Featuring in this year’s Journey category at London Film Festival, Citizen Ashe proves to be quite the adventure, and even more of an educational experience. For those who were not previously aware of the tennis star and activist’s life, Rex Miller and Sam Pollard’s latest documentary is here to tell and show all, taking your hand and guiding you through the key moments in Arthur Ashe’s illustrious life, highlighting not only his key achievements in the sporting field, but also his ground-breaking influence off the court and the loving people who devotedly stood by him.
The film is effectively broken into two parts; firstly exploring Ashe’s early years growing up in the segregated south of Richmond, Virginia, before venturing into the more vocal latter years of his career, life and activism. The subject grew up on a playground with four tennis courts on his front porch, thus sewing the seeds for his future love of the game. His career was destined not to be quite so simple due to the colour of his skin and the societal position of ethnic minorities in America during the 1960s, but the sportsman was raised with a Jackie Robinson-esque attitude, not lashing back at those who wished to bring him down and instead letting his racket do the talking.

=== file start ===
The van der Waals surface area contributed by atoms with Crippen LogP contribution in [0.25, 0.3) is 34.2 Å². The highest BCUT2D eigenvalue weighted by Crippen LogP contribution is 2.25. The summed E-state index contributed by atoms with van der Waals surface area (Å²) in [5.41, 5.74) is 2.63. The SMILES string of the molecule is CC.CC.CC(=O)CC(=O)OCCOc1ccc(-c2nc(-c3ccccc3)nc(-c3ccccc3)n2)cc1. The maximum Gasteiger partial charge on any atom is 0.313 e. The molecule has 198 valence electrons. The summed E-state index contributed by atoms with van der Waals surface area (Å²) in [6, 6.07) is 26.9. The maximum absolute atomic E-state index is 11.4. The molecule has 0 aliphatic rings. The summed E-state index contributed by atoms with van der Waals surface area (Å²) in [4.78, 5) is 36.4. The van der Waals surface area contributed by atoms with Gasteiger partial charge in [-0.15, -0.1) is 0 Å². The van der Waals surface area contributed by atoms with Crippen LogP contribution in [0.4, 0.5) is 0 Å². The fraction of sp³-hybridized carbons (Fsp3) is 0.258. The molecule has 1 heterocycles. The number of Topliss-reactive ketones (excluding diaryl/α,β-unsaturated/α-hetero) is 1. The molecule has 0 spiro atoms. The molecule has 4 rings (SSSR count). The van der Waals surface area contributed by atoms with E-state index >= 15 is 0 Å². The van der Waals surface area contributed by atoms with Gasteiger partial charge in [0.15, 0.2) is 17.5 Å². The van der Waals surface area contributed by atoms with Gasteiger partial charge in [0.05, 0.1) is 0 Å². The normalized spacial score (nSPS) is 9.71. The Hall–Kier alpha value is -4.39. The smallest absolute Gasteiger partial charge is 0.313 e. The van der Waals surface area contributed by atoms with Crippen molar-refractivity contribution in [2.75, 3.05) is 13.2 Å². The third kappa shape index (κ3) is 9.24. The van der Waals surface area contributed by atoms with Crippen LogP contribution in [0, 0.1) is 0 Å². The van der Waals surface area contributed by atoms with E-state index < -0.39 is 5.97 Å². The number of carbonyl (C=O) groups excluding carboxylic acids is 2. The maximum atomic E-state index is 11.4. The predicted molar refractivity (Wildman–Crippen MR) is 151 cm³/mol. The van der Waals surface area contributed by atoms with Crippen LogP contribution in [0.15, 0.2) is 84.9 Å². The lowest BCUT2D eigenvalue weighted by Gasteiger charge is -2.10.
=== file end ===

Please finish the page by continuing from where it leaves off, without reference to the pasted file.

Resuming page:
It is here that the documentary makes it clear that underneath the layers, this is not just a story about race, but also about the development of a sporting icon during a period of intense political and social unrest. The primary argument against Ashe’s more reticent approach was that he wasn’t aggressive enough in his fight for the racial inequality, often being coined an ‘”Uncle Tom”, but on the contrary, his actions proved to be the vital counterweight on the scales that balanced fiercely outspoken figures and silent achievers. According to US Tennis legend John McEnroe in the second half of the feature, it was this temperament, bestowed upon him while on the Davis Cup team, that helped him to curb his own boisterous attitude and become a more serious professional.
Matching Ashe’s relaxed nature proves to be a slight hiccup when attempting to deliver a striking blow in the punchiness of the narrative, but it is the unquestionable reality of the subject matter that carries the 94-minute experience decisively through to fruition. His playing style captivated audiences and the presentation of Miller and Pollard’s piece does very much the same, encapsulating the same reserved yet polished presentation so frequently embodied by Ashe during his playing days.
Lovely video footage builds up the majority of the visual element of this documentary, accompanied by powerful interviews and insights from fellow players, politicians, relatives, as well as modern re-enactments of Ashe’s childhood. All of this builds the simple biographic story into an inspiring tale that offers a very different perspective to the racial inequality campaigns of the 1960s and 1970s, something that is sure to intrigue the masses.
Citizen Ashe does not have a UK release date yet.
Read more reviews and interviews from our London Film Festival 2021 coverage here.
For further information about the festival visit the official BFI website here.